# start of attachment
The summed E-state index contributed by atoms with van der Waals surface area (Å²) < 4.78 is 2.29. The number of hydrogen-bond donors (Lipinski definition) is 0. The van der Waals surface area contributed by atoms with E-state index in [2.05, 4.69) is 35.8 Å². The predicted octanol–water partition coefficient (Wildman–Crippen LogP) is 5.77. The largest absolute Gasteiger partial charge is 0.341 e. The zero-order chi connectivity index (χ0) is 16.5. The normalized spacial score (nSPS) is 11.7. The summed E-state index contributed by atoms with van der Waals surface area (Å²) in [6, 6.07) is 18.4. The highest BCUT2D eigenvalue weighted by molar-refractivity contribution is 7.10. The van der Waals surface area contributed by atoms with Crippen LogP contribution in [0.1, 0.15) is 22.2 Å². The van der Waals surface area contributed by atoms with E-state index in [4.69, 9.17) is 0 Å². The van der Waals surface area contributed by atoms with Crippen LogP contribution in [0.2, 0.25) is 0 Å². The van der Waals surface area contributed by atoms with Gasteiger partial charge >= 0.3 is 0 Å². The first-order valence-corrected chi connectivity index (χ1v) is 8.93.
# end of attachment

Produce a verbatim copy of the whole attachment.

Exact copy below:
The summed E-state index contributed by atoms with van der Waals surface area (Å²) < 4.78 is 2.29. The number of hydrogen-bond donors (Lipinski definition) is 0. The van der Waals surface area contributed by atoms with E-state index in [2.05, 4.69) is 35.8 Å². The predicted octanol–water partition coefficient (Wildman–Crippen LogP) is 5.77. The largest absolute Gasteiger partial charge is 0.341 e. The zero-order chi connectivity index (χ0) is 16.5. The normalized spacial score (nSPS) is 11.7. The summed E-state index contributed by atoms with van der Waals surface area (Å²) in [6, 6.07) is 18.4. The highest BCUT2D eigenvalue weighted by molar-refractivity contribution is 7.10. The van der Waals surface area contributed by atoms with Crippen LogP contribution in [0.1, 0.15) is 22.2 Å². The van der Waals surface area contributed by atoms with E-state index in [4.69, 9.17) is 0 Å². The van der Waals surface area contributed by atoms with Crippen LogP contribution in [0.2, 0.25) is 0 Å². The van der Waals surface area contributed by atoms with Gasteiger partial charge >= 0.3 is 0 Å². The first-order valence-corrected chi connectivity index (χ1v) is 8.93.